Tuesday, January 21, 2014

Mori Girl vs. Natural Kei: How to spot the differences.

Notes: This post is now quite old and rather outdated. I made a new updated post here that has more accurate information, as this post contains some old rumors and incorrect information. I recommend checking it out as well. Thanks!

(This post was updated December 2018.)

When first venturing into the vintage and feminine side of Japanese fashion, it can be hard to differentiate between Mori Girl and her sister styles, such as Natural kei, Dolly Kei, and Cult Party Kei. All of these styles have similarities, but each are their own unique styles nonetheless. That is why I am creating this quick guide to the most commonly confused styles: Mori girl and Natural Kei. Hopefully, after reading this post, you'll be able to spot the differences yourself!

Mori Girl fashion was created with the forest in mind. Mori Girls are categorized by the fact that they look like they dwell in the forest. Mori Girl has taken some inspiration from Natural Kei, but is very much a style of its own.

Typically, Mori Kei's most prominent features are lots of lace, many flowing layers, and natural color tones, with little bits of color thrown in. Personally, Mori Girls remind me of little forest fairies.

Mori's sister style Natural Kei was created with the forest in mind as well, but not in the same sense as Mori Girl. Natural Kei style should remind you more of a girl who lives in a cottage in a small town on the English or French countryside. The style was originally created in the 70's, so the traditional look has pretty much died out, although not completely.

Natural Kei's most prominent features are things like layers of ruffled skirts, bold floral and prairie prints, and lots of bold color contrasts. It personally reminds me of Little House on the Prairie.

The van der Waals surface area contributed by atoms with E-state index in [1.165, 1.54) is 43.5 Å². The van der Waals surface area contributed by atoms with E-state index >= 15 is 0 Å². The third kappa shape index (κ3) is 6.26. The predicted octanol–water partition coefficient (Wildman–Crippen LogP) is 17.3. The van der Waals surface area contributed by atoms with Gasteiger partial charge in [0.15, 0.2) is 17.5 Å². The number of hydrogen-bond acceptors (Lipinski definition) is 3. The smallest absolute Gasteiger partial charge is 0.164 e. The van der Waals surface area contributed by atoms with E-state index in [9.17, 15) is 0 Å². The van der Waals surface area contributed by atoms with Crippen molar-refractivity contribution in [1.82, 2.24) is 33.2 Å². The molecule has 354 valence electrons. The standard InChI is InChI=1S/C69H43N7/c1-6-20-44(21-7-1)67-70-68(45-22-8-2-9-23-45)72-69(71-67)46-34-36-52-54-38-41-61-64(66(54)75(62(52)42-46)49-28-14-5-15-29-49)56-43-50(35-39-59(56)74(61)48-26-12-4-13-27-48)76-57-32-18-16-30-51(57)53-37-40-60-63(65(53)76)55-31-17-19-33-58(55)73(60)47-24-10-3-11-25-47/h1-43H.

However, Natural Kei does have some things in common with Mori Girl, which mean that some outfits can pass as either style, and it still will be acceptable to call it whichever you please.
But also remember, there are no set rules for the Mori Girl fashion or lifestyle. There is the official Mori Girl checklist from mixi, but by no means consider this the set in stone rules. You don't have fit with every single thing on this checklist to be a Mori Girl. You also don't have to dress Mori Girl 24/7 to be one. I think it's perfectly acceptable to dress in other styles sometimes, and still classify yourself as a Mori Girl.

Feel free to blend and experiment with styles. Find out what you really love! But until then, I hope you found this post helpful. Good luck diving into the forest dwellers world!


  1. Hi~ <3
    This post was really useful and great~! Thank you ^^
    Btw, I found your blog just now, and I like it, really cute :3


    1. Thank you :) I'll definitely be following your blog now. I'm always excited to meet new Mori Girls!

  2. Thank you sooo much <3
    I didn't post in a while just because of my exam-period, but this week I want to write an update ^_^
    Thank you again~ I always like meeting new mori girls too ~

  3. Thanks for explaining this! Its was quite helpful :>

  4. Natural kei can be best described as Scandinavian/Nordic or Finnish inspired style, alot of the natural kei clothing shops have Finnish or Swedish names for the labels on the clothes they also do Moomin collabs at the natural kei clothing shops (Moomin is Finnish). Dolly kei has alot of folk influenced stuff incorporated, such as Eastern European, Gypsy and German dirndl wear.

  5. This is interesting. My mother says that her mother dressed herself and my mother and her sisters very much Natural Kei in the 1970`s. She made those dresses and petticoats and aprons herself. We have photos of them and they all look like little Holly Hobbies. Though it was not commonly known as Natural Kei back then at least not where we come from. It was just a style that my grandmother liked because it was feminine and modest and so very pretty.